The purpose of the Critical Gaming Project Journal is to provide a platform and forum on which those passionate about games can examine them as objects of inquiry with a critical lens or viewpoint and share their research results. The tone varies in-between the precise, technical usage of academia’s specialized language and the informal, opinion-driven tone of blogs. Individual authors should feel free to allow their own, idiosyncratic voice to come through in their writing but avoid writing in a way that is trivializing of the subject matter or encourages simple, passive consumption. Contributors should focus on stimulating further reflection and thought through their submissions.

Journal Content

Each issue of the Journal will have two basic sections — one (1) main essay and four (4) pieces based on a “Gamic Tetrad” that examines a single game in four different areas: Poetics, Discourse, Epistemology, and Ontology. We are also looking for additional material every issue that involve writing reviews of both books and games, op-eds, interviews, micro-essays (150-300 words each), or multimedia submissions like podcasts, Let’s Plays, infographics, flowcharts, or memes. The basic mission of the Journal is to (1) make the invisible visible and (2) use games to legitimize theory instead of using theory to legitimize games.

Main Essay

For the main essay, an academic tone is preferred, as the essay reflects an extensive research process with a rigorous methodology in order to propose a specific thesis and conclusion.

The main essay is the “cover story” piece of the issue, the lynchpin that holds it all together. This essay is academically rigorous but accessible. The main essay will focus on one game (at most, a series or franchise) and make a deep analysis of the game. This is not just a review which touches on multiple points; it should consist of a controlled, interesting thesis that argues one very specific point on the game well.

The main essay holds the issue together through the game it selects. Each issue will theme the rest of the content on the main essay (e.g., if the main essay is about Silent Hill, then the issue could be about psychology or psychological theories or psychology in popular culture) or the genre of the game (e.g., with Silent Hill, the issue could be about the survival horror genre).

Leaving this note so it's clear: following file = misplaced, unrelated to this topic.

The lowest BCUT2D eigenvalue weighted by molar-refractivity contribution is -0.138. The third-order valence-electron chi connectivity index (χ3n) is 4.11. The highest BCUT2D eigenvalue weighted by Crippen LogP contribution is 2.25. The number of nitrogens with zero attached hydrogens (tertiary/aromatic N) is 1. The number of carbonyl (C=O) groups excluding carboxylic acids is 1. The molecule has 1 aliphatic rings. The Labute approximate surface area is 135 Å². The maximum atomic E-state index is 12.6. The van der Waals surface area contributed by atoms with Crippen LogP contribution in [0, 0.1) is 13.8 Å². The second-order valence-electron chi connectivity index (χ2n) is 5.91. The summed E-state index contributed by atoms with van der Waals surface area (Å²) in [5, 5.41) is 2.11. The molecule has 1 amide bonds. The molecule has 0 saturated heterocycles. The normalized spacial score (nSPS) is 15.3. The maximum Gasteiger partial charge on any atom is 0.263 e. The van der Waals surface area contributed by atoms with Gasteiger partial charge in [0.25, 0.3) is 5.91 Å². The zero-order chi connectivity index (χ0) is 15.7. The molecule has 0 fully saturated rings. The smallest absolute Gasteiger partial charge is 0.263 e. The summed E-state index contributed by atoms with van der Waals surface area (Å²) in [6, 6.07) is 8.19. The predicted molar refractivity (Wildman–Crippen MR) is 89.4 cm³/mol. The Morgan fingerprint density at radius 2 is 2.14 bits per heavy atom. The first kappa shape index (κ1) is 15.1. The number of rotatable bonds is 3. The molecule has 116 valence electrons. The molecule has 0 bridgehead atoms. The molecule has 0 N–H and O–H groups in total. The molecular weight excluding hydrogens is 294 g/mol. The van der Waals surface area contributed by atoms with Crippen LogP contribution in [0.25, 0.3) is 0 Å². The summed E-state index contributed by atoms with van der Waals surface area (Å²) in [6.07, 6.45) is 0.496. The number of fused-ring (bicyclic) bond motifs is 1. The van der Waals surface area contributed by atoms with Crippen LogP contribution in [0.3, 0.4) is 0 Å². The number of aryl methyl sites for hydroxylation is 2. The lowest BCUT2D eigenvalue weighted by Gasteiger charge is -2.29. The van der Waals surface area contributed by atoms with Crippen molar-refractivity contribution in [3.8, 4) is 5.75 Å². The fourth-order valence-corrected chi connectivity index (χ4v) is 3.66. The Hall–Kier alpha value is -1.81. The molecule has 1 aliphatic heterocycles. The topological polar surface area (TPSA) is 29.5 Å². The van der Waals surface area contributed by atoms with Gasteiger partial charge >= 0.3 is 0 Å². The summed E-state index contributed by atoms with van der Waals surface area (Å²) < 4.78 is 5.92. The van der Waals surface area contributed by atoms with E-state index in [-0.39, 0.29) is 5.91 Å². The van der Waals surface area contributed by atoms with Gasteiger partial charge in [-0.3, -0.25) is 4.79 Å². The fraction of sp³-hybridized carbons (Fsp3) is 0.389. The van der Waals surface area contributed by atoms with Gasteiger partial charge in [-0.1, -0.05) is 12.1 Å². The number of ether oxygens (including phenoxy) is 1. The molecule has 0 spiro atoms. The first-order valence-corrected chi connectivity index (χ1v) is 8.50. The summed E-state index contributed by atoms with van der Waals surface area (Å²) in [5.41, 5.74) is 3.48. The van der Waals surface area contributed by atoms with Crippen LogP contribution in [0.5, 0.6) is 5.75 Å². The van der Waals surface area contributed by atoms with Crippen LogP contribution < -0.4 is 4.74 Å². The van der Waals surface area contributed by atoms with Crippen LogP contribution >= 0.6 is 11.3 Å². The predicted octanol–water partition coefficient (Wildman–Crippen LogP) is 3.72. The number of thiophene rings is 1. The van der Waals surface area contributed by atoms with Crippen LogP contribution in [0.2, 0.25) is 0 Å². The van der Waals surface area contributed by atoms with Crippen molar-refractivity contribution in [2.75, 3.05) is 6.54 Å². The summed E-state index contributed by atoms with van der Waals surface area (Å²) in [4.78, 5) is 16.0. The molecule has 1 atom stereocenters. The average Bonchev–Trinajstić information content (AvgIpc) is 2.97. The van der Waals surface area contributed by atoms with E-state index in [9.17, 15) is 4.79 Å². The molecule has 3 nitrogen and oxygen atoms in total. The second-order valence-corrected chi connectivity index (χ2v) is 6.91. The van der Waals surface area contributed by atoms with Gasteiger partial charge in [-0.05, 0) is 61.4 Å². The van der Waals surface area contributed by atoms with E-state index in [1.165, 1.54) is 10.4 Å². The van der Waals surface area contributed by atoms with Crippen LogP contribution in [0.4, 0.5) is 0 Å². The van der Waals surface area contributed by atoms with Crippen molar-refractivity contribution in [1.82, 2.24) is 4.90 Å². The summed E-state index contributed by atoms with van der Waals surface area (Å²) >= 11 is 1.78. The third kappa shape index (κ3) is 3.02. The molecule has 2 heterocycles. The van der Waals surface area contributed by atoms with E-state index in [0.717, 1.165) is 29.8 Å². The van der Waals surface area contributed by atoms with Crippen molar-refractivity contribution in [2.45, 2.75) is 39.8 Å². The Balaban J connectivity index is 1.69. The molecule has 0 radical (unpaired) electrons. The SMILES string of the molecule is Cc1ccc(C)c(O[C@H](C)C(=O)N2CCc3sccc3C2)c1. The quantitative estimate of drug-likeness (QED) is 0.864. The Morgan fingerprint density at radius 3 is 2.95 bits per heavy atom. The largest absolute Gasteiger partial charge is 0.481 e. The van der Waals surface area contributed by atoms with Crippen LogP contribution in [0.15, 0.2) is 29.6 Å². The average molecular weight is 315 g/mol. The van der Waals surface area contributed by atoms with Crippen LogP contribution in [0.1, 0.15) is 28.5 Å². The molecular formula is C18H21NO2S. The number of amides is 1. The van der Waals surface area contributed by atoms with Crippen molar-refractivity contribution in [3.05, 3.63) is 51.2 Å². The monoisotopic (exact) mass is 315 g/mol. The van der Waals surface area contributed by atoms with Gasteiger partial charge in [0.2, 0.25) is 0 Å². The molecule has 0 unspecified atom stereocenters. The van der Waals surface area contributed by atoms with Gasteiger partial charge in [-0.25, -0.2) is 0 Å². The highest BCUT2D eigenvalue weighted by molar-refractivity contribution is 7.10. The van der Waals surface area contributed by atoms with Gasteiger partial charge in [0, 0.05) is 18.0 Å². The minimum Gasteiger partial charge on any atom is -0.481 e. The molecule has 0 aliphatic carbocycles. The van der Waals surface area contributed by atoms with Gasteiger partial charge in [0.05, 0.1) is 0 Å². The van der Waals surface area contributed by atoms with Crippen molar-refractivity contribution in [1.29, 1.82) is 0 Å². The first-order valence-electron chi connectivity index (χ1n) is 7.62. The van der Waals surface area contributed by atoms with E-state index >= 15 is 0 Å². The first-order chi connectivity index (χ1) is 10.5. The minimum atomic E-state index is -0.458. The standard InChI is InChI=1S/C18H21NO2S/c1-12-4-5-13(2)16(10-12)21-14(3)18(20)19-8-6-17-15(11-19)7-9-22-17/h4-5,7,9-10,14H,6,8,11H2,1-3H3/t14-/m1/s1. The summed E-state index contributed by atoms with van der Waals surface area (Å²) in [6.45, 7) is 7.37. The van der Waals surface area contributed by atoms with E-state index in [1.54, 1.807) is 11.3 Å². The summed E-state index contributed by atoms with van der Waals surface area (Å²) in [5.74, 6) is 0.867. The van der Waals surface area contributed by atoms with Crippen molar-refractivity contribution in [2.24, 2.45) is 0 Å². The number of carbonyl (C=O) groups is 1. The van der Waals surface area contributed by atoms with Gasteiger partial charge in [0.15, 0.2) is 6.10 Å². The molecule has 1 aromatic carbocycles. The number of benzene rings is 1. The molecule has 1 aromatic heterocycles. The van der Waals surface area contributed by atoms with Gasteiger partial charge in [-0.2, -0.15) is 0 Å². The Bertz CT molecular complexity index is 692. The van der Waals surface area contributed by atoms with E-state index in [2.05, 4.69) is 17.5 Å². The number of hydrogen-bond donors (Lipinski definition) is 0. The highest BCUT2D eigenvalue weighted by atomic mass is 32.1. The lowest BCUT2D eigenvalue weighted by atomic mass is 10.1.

Submission Instructions: Submissions should be in an editable text file (such as .doc, .pages, .odt, etc). For ease of editing, we prefer submissions emailed in a simple text format, as this allows ease in editing the text and formatting it for publication. Any formatting the author wishes to convey should be done in the text file through MultiMarkdown (MMD), a very simple syntax. For a quick, easy tutorial of MMD, please consult the Journal Style Guide.

Gamic Tetrad

We’ve drafted a “Gamic Tetrad” (loosely based off of Marshall McLuhan’s “tetrad of media effects”) that would work as a prompt for four individual pieces. The major unified purpose of the Gamic Tetrad is to “make the invisible visible.” As gamers, we’re used to the same, old discussions about “violence” or “race” or “sex” in games. The purpose of these pieces is to bring insight on something that people often ignore or brush over in their arguments. The Gamic Tetrad is made up of four topics: Poetics, Discourse, Epistemology, and Ontology. The definitions of each are below via the main question(s) the topic asks of the game (and hopefully, the talented scholar-writer such as yourself who answers those questions).

Poetics

    – How does the game communicate its message?

Discourse

    – What does the discussion about the game (in popular culture, the “public,” politics, academy, industry) look like?

Epistemology

    – How does the game teach the player how to operate within the system? Does the game teach the player anything about the larger world encapsulating the game system?

Ontology

    – What basic assumptions about existence, nature, humanity, or life does this game make in order to work?

The Gamic Tetrad pieces also should be academic in tone (a high degree of quality is expected from these pieces) as they, too, reflect a research process with rigorous methodology in order to propose a specific thesis and conclusion. However, the intended purpose of these pieces is to provide an alternate review metric opposed to the oft-employed metric of “Should you buy this game?” Thus, the tone, while academic in nature, should avoid excessively technical jargon or specialized language and speak in a way that is accessible to the general reader (though the Gamic Tetrad pieces should not be a casual read).

The Tetrad will work best if all four pieces are on one single game. Each piece should be written by a different person to get as many perspectives on the game as possible. As a whole (the four pieces put together), it should provide a very thorough and enjoyable commentary on a single game. While we use the terms  Poetics, Discourse, Epistemology, and Ontology, the Gamic Tetrad review-essay does not have to strictly use their academic definitions. Contributors  have enough leeway in interpreting those topics (and put their own individual interpretation to it), but the piece should still relate in some way to the question(s) asked under the topic.

Submission Instructions: Submissions should be in an editable text file (such as .doc, .pages, .odt, etc). For ease of editing, we prefer submissions emailed in a simple text format, as this allows ease in editing the text and formatting it for publication. Any formatting the author wishes to convey should be done in the text file through MultiMarkdown (MMD), a very simple syntax. For a quick, easy tutorial of MMD, please consult the Journal Style Guide.

Reviews